FIDE will launch an investigation into allegations of chess fraud


An investigation will be launched into allegations of fraud by world chess champion Magnus Carlsen, FIDE – the sport’s global governing body – announced on Thursday.

On Monday, Carlsen accused master Hans Niemann of cheating, saying his rival’s progress was “unusual”.

Carlsen pulled out of the Sinquefield Cup after losing to Niemann earlier this month, then pulled out of the next match against the American after making just one move in the Julius Baer Generation Cup.

“He wasn’t tense or completely focused on the game in critical positions, while he outplayed me in a way that I think only a few players can do,” Carlsen said after losing to Niemann in the Sinquefield Cup.

Niemann has admitted that he cheated at online chess between the ages of 12 and 16, but insists that he has never cheated at table games.

FIDE’s Fair Play Commission (FPL) has launched a three-member commission of inquiry to look into Carlsen’s allegations and Niemann’s statement about online cheating.

“For the good of the chess community, we would ask the public not to speculate about the results and possible penalties until all available facts have been thoroughly analyzed and a proper investigation completed,” said FPL President Salomeja Zaksaite. .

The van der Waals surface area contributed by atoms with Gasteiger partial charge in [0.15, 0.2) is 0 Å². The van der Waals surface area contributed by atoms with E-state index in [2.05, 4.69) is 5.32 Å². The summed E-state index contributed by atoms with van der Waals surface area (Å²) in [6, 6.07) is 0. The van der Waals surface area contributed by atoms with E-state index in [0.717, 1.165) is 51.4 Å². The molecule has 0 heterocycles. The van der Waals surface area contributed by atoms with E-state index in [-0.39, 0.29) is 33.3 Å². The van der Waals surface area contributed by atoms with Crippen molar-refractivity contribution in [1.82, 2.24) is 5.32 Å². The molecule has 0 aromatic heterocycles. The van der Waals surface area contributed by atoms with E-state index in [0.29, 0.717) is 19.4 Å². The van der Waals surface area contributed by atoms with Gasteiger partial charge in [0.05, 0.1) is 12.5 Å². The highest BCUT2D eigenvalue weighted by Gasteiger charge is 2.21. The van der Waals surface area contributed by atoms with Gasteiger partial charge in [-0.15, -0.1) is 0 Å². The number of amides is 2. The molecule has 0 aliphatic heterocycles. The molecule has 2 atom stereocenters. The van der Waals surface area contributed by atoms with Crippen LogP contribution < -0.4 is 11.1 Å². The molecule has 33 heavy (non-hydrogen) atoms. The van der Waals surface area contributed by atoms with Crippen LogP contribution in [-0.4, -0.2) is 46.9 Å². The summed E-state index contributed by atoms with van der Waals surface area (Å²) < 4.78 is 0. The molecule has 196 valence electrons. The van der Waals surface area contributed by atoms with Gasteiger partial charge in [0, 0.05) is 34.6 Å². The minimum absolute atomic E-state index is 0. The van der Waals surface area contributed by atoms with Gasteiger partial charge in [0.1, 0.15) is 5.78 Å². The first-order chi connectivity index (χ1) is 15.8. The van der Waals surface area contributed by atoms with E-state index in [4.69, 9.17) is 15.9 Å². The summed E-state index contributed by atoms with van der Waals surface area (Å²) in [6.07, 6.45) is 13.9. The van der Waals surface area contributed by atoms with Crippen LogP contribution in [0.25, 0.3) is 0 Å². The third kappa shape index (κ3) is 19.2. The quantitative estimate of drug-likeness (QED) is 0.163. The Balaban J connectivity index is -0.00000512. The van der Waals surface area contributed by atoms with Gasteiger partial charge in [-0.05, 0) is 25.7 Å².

According to FIDE, the committee has the possibility to consult with external experts if necessary.

“FPL is ready to investigate the circumstances, collect and analyze all available data and evidence, and verify the facts and allegations that have been made public,” the federation said in a statement.

“The court will ensure a fair resolution, protecting the rights of both parties during the investigation.”

CNN has previously contacted Niemann and Carlsen about the fraud allegations.

Speaking to CNN earlier this week, FIDE CEO Emil Sutovsky said cheating is a “big problem” in online chess, but added that tabletop games have long had cheat-detection measures in place.

“It started with all kinds of scanners and checks, and it’s not like the metal scanners you use at airports,” Sutovsky said.

“We use them too, but they are only part of a global picture. We use non-linear scanners, we use delays in the broadcast to minimize the possibilities. [of cheating], [and] we use fair play officials who would physically monitor what the players are doing.’